Character cell 10 also includes a right edge 20 which in this case is the trailing edge. Primary ink drops 22 applied within the cell along the right or trailing edge 20 result in associated satellite ink drops 24. Satellite ink drops 24 fall outside the character cell 10 and are not covered by subsequently applied primary drops. These "exposed" satellite ink drops result in the trailing edge roughness described in connection with FIG. 1 above.

FIG. 3 illustrates the effect of a bi-directional printing according to the present invention. FIG. 3 shows a nominal character cell 30 as in FIG. 2. Character cell 30 includes a left edge 36. Primary ink drops 38 are printed within the character cell 30 along the left edge 36 while the print head moves from left to right as indicated by the pen motion arrow 32. Accordingly, primary ink drops 38 are leading edge ink drops, which result in covered satellite ink drops 39 as discussed above with respect to FIG. 2.

Character cell 30 also includes a right edge 40. Primary ink drops 42 are printed within character cell 30 along the right edge 40 while the pen moves from right to left as indicated by pen motion arrow 34. Thus, primary ink drops 42 are also leading edge ink drops in the context of bi-directional printing. Satellite ink drops 44 associated with primary ink drops 42 fall within the character cell 30, because the pen is moving from right to left when they are printed. As a result, satellite ink drops 44 tend to be covered by subsequently printed ink drops. Satellite ink drops 44 are not exposed outside character cell 30. An advantage of the bi-directional printing approach is to minimize exposed satellite ink drops.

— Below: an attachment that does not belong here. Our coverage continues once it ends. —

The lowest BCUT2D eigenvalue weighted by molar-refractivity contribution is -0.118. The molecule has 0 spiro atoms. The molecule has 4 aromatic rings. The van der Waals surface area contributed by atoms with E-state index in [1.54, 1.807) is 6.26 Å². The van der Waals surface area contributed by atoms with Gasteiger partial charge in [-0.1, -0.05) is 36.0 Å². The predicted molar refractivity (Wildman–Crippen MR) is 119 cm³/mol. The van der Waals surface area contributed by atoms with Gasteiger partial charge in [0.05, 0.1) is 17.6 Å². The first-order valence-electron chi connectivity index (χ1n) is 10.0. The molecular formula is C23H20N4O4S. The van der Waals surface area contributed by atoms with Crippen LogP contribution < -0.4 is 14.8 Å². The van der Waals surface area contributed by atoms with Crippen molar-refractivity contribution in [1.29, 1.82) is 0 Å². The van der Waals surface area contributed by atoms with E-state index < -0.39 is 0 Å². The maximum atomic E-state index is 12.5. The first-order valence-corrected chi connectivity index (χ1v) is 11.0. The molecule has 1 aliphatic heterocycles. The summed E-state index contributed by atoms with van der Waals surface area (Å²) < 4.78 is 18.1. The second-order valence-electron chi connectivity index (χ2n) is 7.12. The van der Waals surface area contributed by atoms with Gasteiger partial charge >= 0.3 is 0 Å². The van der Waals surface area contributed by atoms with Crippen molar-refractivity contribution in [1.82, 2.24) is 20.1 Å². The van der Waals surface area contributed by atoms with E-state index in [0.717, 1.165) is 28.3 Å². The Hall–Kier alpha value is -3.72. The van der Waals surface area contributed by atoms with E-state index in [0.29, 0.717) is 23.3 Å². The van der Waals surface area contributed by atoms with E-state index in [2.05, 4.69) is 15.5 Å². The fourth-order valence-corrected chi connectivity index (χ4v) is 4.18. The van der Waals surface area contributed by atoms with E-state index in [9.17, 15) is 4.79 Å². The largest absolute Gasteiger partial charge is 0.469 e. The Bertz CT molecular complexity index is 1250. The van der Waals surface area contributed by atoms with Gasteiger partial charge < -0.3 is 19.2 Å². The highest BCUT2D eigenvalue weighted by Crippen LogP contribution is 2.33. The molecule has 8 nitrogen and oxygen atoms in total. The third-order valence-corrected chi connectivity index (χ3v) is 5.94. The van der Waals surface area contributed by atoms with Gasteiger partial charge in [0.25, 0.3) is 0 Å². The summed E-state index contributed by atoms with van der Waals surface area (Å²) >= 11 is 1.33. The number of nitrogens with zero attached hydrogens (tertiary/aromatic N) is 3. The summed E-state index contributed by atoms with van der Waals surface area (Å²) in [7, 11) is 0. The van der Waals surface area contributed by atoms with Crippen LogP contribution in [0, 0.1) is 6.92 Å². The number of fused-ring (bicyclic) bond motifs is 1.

Although FIG. 3 illustrates the bi-directional printing concept in the context of a single character cell, this concept is readily extended to multiple characters and multiple lines of characters without limit. In general, the new method calls for partitioning a character to be printed so as to form a leading portion and a trailing portion of the character. The pen is moved in a predetermined forward direction, and while the pen is moving forward, the leading portion of the character, which includes the leading edge of the character is printed. However, the portion that would include a trailing edge is not printed during the forward "pass". Next, the pen is moved in a reverse direction i.e., opposite to the forward direction. While the pen is moving in the reverse direction, the trailing portion of the character, which includes the trailing edge of the character, is printed. The "trailing edge" thus is printed as a leading edge on the reverse pass.

Although the bi-directional printing method may be carried out with respect to individual characters, it is advantageous to complete the printing of an entire line before reversing the direction of travel of the print head. Formation of bi-directional print data is explained below. According to the invention, data which would be printed as trailing edge data in a prior art uni-directional printing system, instead is printed as leading edge data while the pen is moving in the reverse direction.